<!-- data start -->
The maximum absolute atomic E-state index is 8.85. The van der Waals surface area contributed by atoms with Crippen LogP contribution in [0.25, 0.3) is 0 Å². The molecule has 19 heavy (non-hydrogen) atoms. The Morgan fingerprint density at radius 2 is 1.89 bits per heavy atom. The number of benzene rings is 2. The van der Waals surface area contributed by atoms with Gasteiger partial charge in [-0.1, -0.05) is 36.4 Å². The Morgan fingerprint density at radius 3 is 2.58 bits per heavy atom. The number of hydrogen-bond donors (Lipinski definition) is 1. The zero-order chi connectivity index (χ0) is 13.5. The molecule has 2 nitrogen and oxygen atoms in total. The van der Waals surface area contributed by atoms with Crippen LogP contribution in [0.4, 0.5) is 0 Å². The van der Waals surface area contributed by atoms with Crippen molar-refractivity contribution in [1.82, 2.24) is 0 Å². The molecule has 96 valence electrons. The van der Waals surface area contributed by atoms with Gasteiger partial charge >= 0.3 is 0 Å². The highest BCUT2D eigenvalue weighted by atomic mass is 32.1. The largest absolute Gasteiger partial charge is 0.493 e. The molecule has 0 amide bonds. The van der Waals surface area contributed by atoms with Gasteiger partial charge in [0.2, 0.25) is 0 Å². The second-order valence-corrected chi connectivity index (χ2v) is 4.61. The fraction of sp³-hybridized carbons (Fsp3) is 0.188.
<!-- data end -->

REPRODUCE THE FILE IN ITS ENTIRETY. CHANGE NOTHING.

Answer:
The maximum absolute atomic E-state index is 8.85. The van der Waals surface area contributed by atoms with Crippen LogP contribution in [0.25, 0.3) is 0 Å². The molecule has 19 heavy (non-hydrogen) atoms. The Morgan fingerprint density at radius 2 is 1.89 bits per heavy atom. The number of benzene rings is 2. The van der Waals surface area contributed by atoms with Gasteiger partial charge in [-0.1, -0.05) is 36.4 Å². The Morgan fingerprint density at radius 3 is 2.58 bits per heavy atom. The number of hydrogen-bond donors (Lipinski definition) is 1. The zero-order chi connectivity index (χ0) is 13.5. The molecule has 2 nitrogen and oxygen atoms in total. The van der Waals surface area contributed by atoms with Crippen LogP contribution in [0.4, 0.5) is 0 Å². The van der Waals surface area contributed by atoms with Crippen molar-refractivity contribution in [1.82, 2.24) is 0 Å². The molecule has 96 valence electrons. The van der Waals surface area contributed by atoms with Gasteiger partial charge >= 0.3 is 0 Å². The highest BCUT2D eigenvalue weighted by atomic mass is 32.1. The largest absolute Gasteiger partial charge is 0.493 e. The molecule has 0 amide bonds. The van der Waals surface area contributed by atoms with Gasteiger partial charge in [0.2, 0.25) is 0 Å². The second-order valence-corrected chi connectivity index (χ2v) is 4.61. The fraction of sp³-hybridized carbons (Fsp3) is 0.188.